July 09, 2013, 2:29 pm -- /EPR NETWORK/ -- For centuries Europeans were dazzled by the legend of a lost city of gold in South America. The truth behind this myth is even more fascinating, as well be revealed in a major new exhibition at the British Museum this winter. The British Museum is in central London close to dozens of superb hotels – for tourists planning to book hotel rooms, visit LondonTown.com, London's best website for finding the latest deals on the perfect London hotel.
El Dorado – literally “the golden one” – actually refers to the ritual that took place at Lake Guatavita, near modern Bogotá, when the newly elected leader, covered in powdered gold, dived into the lake and emerged as the new chief of the Muisca. In ancient Colombia, gold was used to fashion some of the most visually dramatic and sophisticated works of art found anywhere in the Americas before European contact. This exhibition will feature over 300 exquisite objects drawn from the Museodel Oro in Bogotá, one of the best and most extensive collections of Pre-Hispanic gold in the world, as well as from the British Museum's own unique collections.Through these exceptional objects the exhibition will explore the complex network of societies in ancient Colombia – a hidden world of distinct and vibrant cultures spanning 1600 BC to AD 1700 – with particular focus on the Muisca, Quimbaya, Calima, Tairona, Tolima and Zenú chiefdoms.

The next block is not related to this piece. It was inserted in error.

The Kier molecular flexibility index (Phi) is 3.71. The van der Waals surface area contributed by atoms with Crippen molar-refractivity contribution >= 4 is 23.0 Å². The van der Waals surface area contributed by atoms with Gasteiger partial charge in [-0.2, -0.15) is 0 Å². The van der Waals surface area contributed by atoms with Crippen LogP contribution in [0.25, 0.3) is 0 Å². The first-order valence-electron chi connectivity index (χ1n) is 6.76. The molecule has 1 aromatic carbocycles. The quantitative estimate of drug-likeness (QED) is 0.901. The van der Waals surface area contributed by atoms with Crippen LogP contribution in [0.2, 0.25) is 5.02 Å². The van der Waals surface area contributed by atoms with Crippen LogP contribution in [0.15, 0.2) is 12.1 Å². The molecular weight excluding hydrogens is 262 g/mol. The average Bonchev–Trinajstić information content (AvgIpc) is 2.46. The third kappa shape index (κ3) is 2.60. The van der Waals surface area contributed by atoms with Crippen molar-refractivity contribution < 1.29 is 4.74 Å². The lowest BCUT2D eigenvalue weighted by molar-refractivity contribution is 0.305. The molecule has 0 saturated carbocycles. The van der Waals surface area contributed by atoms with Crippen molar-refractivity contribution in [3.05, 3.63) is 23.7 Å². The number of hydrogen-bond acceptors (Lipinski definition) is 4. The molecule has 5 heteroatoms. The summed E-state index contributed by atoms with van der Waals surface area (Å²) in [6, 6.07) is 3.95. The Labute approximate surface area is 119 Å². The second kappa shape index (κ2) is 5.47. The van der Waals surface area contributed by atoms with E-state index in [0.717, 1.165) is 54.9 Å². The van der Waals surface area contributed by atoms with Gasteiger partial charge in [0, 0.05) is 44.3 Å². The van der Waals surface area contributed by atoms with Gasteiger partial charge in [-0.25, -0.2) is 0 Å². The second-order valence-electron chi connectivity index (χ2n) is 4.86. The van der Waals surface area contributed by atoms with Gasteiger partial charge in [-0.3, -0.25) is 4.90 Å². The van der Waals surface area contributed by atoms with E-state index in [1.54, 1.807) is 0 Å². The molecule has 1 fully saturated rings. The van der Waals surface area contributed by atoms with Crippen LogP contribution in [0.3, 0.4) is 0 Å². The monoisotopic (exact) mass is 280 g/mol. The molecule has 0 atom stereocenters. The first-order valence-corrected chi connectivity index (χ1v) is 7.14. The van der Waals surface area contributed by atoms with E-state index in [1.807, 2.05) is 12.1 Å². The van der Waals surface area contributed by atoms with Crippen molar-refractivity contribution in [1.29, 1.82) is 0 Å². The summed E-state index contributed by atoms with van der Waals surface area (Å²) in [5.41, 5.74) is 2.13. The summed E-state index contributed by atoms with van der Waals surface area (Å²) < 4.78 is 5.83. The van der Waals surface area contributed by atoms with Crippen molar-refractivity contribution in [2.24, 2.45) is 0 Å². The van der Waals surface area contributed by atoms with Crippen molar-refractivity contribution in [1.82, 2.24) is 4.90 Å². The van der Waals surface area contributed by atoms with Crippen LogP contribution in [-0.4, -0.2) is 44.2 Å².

Although gold was not valued as currency in pre-Hispanic Colombia, it had great symbolic meaning. It was one way the elite could publicly assert their rank and semi-divine status, both in life and in death. The remarkable objects displayed across the exhibition reveal glimpses of these cultures' spiritual lives including engagement with animal spirits though the use of gold objects, music, dancing, sunlight and hallucinogenic substances that all lead to a physical and spiritual transformation enabling communication with the supernatural. Animal iconography is used to express this transformation in powerful pieces demonstrating a wide range of imaginative works of art, showcasing avian pectorals, necklaces with feline claws or representations of men transforming into spectacular bats though the use of profuse body adornment.
The exhibition opens in October 2013 and booking is now taking place. For information on how to purchase tickets and for news about other exhibitions taking place at the British Museum this year, see LondonTown.com's extensive listings of events and exhibitions in London.
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